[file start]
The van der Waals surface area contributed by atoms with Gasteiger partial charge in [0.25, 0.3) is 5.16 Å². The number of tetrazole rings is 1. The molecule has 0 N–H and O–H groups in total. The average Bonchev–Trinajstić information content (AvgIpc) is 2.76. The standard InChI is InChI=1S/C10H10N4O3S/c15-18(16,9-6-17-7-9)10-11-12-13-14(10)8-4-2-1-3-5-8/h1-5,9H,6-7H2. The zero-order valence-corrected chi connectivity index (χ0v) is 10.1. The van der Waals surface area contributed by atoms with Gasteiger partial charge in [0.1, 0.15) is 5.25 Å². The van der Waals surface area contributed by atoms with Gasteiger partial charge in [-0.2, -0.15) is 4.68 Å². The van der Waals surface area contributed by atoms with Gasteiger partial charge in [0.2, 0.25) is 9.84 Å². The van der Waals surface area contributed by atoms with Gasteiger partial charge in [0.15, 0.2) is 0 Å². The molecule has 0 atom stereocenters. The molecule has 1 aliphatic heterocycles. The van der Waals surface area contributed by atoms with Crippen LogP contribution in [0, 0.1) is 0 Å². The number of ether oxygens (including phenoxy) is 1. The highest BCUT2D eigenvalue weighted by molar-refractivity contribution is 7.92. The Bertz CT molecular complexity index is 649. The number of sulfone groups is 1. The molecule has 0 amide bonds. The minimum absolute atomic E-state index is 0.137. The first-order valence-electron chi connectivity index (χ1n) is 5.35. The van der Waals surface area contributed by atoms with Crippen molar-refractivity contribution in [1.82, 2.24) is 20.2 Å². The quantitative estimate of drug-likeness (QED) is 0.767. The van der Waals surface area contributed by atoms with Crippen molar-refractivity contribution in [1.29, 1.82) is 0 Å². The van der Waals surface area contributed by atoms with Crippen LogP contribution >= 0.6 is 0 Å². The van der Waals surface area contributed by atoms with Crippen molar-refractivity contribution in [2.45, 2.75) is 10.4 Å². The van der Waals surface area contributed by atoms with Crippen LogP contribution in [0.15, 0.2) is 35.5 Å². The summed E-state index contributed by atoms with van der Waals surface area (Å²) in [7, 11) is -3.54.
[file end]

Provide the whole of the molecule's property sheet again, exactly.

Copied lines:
The van der Waals surface area contributed by atoms with Gasteiger partial charge in [0.25, 0.3) is 5.16 Å². The number of tetrazole rings is 1. The molecule has 0 N–H and O–H groups in total. The average Bonchev–Trinajstić information content (AvgIpc) is 2.76. The standard InChI is InChI=1S/C10H10N4O3S/c15-18(16,9-6-17-7-9)10-11-12-13-14(10)8-4-2-1-3-5-8/h1-5,9H,6-7H2. The zero-order valence-corrected chi connectivity index (χ0v) is 10.1. The van der Waals surface area contributed by atoms with Gasteiger partial charge in [0.1, 0.15) is 5.25 Å². The van der Waals surface area contributed by atoms with Gasteiger partial charge in [-0.2, -0.15) is 4.68 Å². The van der Waals surface area contributed by atoms with Gasteiger partial charge in [0.2, 0.25) is 9.84 Å². The van der Waals surface area contributed by atoms with Gasteiger partial charge in [0.15, 0.2) is 0 Å². The molecule has 0 atom stereocenters. The molecule has 1 aliphatic heterocycles. The van der Waals surface area contributed by atoms with Crippen LogP contribution in [0, 0.1) is 0 Å². The number of ether oxygens (including phenoxy) is 1. The highest BCUT2D eigenvalue weighted by molar-refractivity contribution is 7.92. The Bertz CT molecular complexity index is 649. The number of sulfone groups is 1. The molecule has 0 amide bonds. The minimum absolute atomic E-state index is 0.137. The first-order valence-electron chi connectivity index (χ1n) is 5.35. The van der Waals surface area contributed by atoms with Crippen molar-refractivity contribution in [1.82, 2.24) is 20.2 Å². The quantitative estimate of drug-likeness (QED) is 0.767. The van der Waals surface area contributed by atoms with Crippen molar-refractivity contribution in [1.29, 1.82) is 0 Å². The van der Waals surface area contributed by atoms with Crippen LogP contribution >= 0.6 is 0 Å². The van der Waals surface area contributed by atoms with Crippen molar-refractivity contribution in [2.45, 2.75) is 10.4 Å². The van der Waals surface area contributed by atoms with Crippen LogP contribution in [0.15, 0.2) is 35.5 Å². The summed E-state index contributed by atoms with van der Waals surface area (Å²) in [7, 11) is -3.54.